I still shake when I think about it. I still wonder if I will ever screw up the courage to confront it. Do I read it, or see it? Which choice is the lesser of two evils? I know what I am facing, or what I will be faced with. It will force me to relive certain things that I have only recently come to terms with.
In 1996, Joe Connelly wrote "Bringing Out The Dead," a novel based on his experiences as a paramedic in Hell's Kitchen, the area around Times Square. Frank Pierce, a burnt out paramedic is haunted by the life of an asthmatic he could not save. Frank is a symbol for many of us who worked EMS in NYC, myself included. He is a fictional character that by all accounts, based on what friends of mine that have read the book said, is as true-to-life as it gets. The book was made into a movie with Nicholas Cage, directed by Martin Scorcese.
When it first came out, my first thoughts were, 'Oh, great. Someone else thinks they know how to show what it is like to work the streets.' I must admit I was a bit jaded. There was a book that I reviewed ("Paramedic.") for the professional journal I wrote for back in the 90's, and while it was non-fiction as opposed to fiction, it was a piece of garbage, and I said so in the review. I was not expecting much when I heard about this book, but then, snippets of opinion from colleagues started filtering in. They were all positive, and I was encouraged to read it.
I chose not to.
My reasons were simple. I lived the life. I did not need to relive it in a book. I did not need to know about a paramedic who was on the verge of suicide because of events that haunted him. I already knew a paramedic that went over the edge, in no small part due to the job.
In 1992, six NYC paramedics/EMT's committed suicide. One of them was a guy I worked with. We were not steady partners, but I knew him well enough. He had a monkey on his back from the age of 15. He already took time off once to get clean. We thought he had really beaten it back this time.
Then I got to work one morning, and the first thing I was greeted with was that Bill was found on the side of the FDR Drive with a needle in his arm. Devastation is too mild a word to describe how we all felt. There were those who said it was an accidental overdose. Those of us who knew Bill knew better.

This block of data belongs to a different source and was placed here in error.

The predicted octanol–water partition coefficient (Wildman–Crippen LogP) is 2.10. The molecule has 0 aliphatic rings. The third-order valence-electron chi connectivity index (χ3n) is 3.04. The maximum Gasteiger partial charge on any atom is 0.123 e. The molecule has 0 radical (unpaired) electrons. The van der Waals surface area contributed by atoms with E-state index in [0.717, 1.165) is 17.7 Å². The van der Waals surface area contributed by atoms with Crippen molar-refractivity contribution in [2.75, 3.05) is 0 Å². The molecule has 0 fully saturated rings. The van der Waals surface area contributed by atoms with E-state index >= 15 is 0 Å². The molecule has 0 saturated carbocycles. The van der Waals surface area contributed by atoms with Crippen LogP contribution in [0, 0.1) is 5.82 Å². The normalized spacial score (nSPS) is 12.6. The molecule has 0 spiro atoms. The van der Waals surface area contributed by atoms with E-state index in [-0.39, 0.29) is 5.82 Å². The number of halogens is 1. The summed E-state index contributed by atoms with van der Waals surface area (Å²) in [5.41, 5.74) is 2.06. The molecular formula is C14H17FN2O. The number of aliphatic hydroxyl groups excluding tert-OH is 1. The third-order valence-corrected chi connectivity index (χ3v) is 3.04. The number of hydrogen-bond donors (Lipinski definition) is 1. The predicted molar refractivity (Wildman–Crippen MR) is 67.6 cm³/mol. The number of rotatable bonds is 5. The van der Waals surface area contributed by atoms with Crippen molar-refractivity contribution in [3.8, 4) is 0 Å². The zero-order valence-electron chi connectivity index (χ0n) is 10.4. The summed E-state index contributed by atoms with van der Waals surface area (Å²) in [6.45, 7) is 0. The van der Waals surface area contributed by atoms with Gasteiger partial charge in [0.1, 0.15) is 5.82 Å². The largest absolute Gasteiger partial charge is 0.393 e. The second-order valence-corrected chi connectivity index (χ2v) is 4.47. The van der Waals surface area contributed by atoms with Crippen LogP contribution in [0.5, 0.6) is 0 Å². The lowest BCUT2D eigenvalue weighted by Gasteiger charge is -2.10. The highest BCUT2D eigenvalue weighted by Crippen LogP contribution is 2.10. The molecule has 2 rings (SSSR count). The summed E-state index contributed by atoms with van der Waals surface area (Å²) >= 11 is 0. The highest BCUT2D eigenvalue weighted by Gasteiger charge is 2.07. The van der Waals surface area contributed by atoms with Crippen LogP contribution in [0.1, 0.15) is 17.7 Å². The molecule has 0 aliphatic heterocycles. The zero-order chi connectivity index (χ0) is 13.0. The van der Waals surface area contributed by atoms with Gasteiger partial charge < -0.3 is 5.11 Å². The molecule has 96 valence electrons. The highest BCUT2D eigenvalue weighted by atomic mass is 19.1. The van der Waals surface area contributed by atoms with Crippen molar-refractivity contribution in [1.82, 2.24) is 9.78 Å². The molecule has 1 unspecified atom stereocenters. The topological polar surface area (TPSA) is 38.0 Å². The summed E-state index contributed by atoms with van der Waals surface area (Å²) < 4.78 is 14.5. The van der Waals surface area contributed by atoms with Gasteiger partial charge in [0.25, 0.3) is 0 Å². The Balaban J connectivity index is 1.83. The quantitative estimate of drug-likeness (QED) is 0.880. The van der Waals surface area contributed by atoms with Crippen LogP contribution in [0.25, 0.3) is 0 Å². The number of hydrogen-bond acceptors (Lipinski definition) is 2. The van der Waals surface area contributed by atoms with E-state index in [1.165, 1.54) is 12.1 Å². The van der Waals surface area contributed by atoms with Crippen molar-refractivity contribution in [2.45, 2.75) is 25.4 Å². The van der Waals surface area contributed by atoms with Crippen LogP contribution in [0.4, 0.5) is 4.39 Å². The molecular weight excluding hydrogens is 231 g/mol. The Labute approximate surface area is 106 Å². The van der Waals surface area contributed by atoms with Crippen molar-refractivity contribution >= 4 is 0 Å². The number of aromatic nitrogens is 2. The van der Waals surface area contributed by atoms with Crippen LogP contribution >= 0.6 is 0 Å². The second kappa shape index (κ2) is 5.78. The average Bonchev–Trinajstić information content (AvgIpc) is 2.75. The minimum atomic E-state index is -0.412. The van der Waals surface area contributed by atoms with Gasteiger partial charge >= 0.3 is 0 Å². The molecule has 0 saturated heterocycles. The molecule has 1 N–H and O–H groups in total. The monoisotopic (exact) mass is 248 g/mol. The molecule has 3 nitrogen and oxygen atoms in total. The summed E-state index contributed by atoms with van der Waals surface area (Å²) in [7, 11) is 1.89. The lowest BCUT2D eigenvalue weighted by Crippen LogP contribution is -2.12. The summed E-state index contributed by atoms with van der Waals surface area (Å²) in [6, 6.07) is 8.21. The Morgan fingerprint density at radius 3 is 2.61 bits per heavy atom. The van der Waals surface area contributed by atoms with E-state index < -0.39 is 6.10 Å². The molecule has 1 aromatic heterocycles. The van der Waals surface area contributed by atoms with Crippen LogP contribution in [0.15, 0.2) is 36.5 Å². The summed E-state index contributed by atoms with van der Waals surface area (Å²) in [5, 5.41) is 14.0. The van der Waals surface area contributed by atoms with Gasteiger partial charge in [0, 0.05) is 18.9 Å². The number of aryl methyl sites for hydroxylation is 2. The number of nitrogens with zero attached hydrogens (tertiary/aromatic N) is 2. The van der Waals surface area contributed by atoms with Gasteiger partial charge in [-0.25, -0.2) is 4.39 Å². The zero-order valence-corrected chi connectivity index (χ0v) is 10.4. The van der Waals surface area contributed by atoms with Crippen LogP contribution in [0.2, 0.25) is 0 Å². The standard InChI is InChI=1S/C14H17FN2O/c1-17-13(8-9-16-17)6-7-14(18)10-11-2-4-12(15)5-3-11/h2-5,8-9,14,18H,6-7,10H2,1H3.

I worked Bedford-Stuyvesant and Crown Heights in Brooklyn. As bad as Hell's Kitchen might have been, Brooklyn made this section of Manhattan seem like a suburban house party. Brooklyn was a war zone back then. Brooklyn was Beirut. Brooklyn was Belfast. Brooklyn was LA 2019.
What we all had in common was the sheer volume of calls that would descend upon us during a given tour. It also had the effect of wiping any naiveté from you very quickly. The young EMT's that would come in, full of that "I am here to save the world" attitude had it chipped away. There are those that could adapt, and there are those that never could. I watched some come through my hospital and stay 6 months or less; they simply could not cope.
"I realized that my training was useful in less than ten percent of the calls, and saving lives was rarer than that. After a while, I grew to understand that my role was less about saving lives than about bearing witness. I was a grief mop. It was enough that I simply turned up."
The above was what Frank comes to realize about what his job was all about. (I found the line on IMDB, from the movie, but I believe it is in the book as well.) It sums up what I did, what Joe did, what we all did in a way I have never seen expressed before. It is exacting, and painful at the same time.
This book/movie has become my Balrog. It is the thing I have yet to face. It is the demon from the depths of my brain that while I have contained, I have not yet conquered. Even if I do face it, what will it do for me? Will it help me come to terms with my own set of memories that still haunt me as they did Frank? Will the fiery whip come and pull me down again into the pit that I fell into once before? I made a promise that I would never venture down into that hole again.
I'm forced to wonder though, if one day I will have no choice but to face that Balrog once and for all.
the state of windmills - This is a nice series of old windmills the USPS put out in 1980 the one in *Virginia* is located in Williamsburg, known as the Robertson Windmill. the on...
3 days ago